We saw a number of interesting homes as we drove about the town, many of which seemed to be nicely maintained. Some were obviously old; others not old but build to blend in with the surroundings. I particularly liked this "rustic" home at the edge of town next to the woods.
Once known as the "old Shelby place," this 1838 cabin stood in the country near Marshall, Missouri. It was later dismantled and moved to Arrow Rock. Yes, it is a log cabin, though not what you normally envision. Rather than stacking the naturally round logs to which chinking was added, the builder squared off all of the logs before stacking them. He then covered the logs with walnut siding which he covered with linseed oil. For several decades, this cabin housed a small museum of doctors' equipment, but I'm not certain if it is use in present.
Two story business buildings sprung up along the main street of this important river port during the 1850s. The whole block was destroyed by fire in 1901, but rebuilt as you see it today. As you stroll the boardwalk, you almost expect to see old-timers sitting on cracker barrels, whittling and telling tales. But I guess espresso and whittling don't really mix.
This beautifully preserved old home occupies a full block by itself. Walking from the small downtown to the Lyceum Theatre or to the Bingham home, you walk around or past it. I was unable to find a date for this home.
A brief word about Bingham for those unfamiliar with his work - He has been described as America's "first outstanding artist from the west." A number of his works are significant not only as paintings, but as historical documents which tell us a great deal about life on the frontier, particularly along the Missouri and Mississippi Rivers. To view a number of his best-known works online, visit www.georgecalebbingham.org/bio.
The Bingham family lived in the Arrow Rock house shown here for a period of about five years following the death of George's father. During that time, George was tutored by the local Methodist minister who was also a cabinet maker.
We were unable to tour the home during our visit which was on a Monday, the day before the 4th of July. We were disappointed, but not like the time in 1978 when we attempted to visit El Greco's home in Toledo, but found it closed (on Monday).
In 1834, Virginian Joseph Huston constructed this two-story tavern and mercantile to accommodate the hordes of travelers heading to the western frontier. Now, Huston's is the oldest continuously operating restaurant west of the Mississippi River. As with other sites in Arrow Rock, we were unable to gain access on a Monday.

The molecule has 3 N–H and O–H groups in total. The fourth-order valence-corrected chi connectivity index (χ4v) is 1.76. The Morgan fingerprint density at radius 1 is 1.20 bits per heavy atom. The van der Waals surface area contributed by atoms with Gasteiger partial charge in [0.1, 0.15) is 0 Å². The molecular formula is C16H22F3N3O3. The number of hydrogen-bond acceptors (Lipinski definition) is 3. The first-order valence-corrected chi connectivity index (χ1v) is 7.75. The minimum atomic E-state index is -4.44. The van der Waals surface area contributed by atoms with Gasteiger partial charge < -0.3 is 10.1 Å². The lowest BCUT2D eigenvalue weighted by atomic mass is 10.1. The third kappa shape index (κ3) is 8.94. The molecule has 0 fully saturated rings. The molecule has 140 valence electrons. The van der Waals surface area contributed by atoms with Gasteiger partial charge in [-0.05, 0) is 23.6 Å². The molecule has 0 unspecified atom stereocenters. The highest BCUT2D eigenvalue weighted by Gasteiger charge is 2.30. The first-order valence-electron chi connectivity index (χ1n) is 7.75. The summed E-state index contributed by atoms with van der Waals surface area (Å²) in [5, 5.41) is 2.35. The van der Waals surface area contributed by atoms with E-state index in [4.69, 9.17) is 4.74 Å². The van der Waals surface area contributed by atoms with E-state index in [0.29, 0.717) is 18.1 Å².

The Arrow Rock Lyceum Theatre is Missouri's oldest professional regional theatre, presenting outstanding productions during a five month season. Scheduled for 2007 are: "Into the Woods," "The Adventures of Tom Sawyer," "Sugar," "The Sunshine Boys," "The Philadelphia Story," "Misery," "Smoke on the Mountain Homecoming," and "Children of a Lesser God."
Arrow Rock is pretty low key. It's a good twenty mile drive off I-70 to get here; Kansas City is about 2 hours away, Columbia about 45 minutes. It's not a major stopover for antique hounds or craftspeople. But I can appreciate a place that is off the beaten track. There are a few shops in Arrow Rock that are interesting: an excellent antique, crafts, and a gallery with some very fine pieces.
Just don't come here expecting that it's a kind of "quiet Branson"!
The Lyceum is the re-incarnation of an Arrow Rock tradition. There has been live theater here since the 1820s. The Lyceum puts on a busy summer schedule of music and drama which regularly fills its 400 seat auditorium.
Interesting displays from Arrow Rock's colorful history. The Daniel Boone family settled nearby and played an important role in early frontier society here. An early resident of Arrow Rock - and someone who always looked fondly upon it - was the painter George Caleb Bingham, who depicted scenes of Missouri River life on his canvases.
The Visitor's Center is in a new building, constructed in a ravine just to the south of the main street in Arrow Rock. Follow the signs down the gravel path to the short footbridge - it's just off to the side.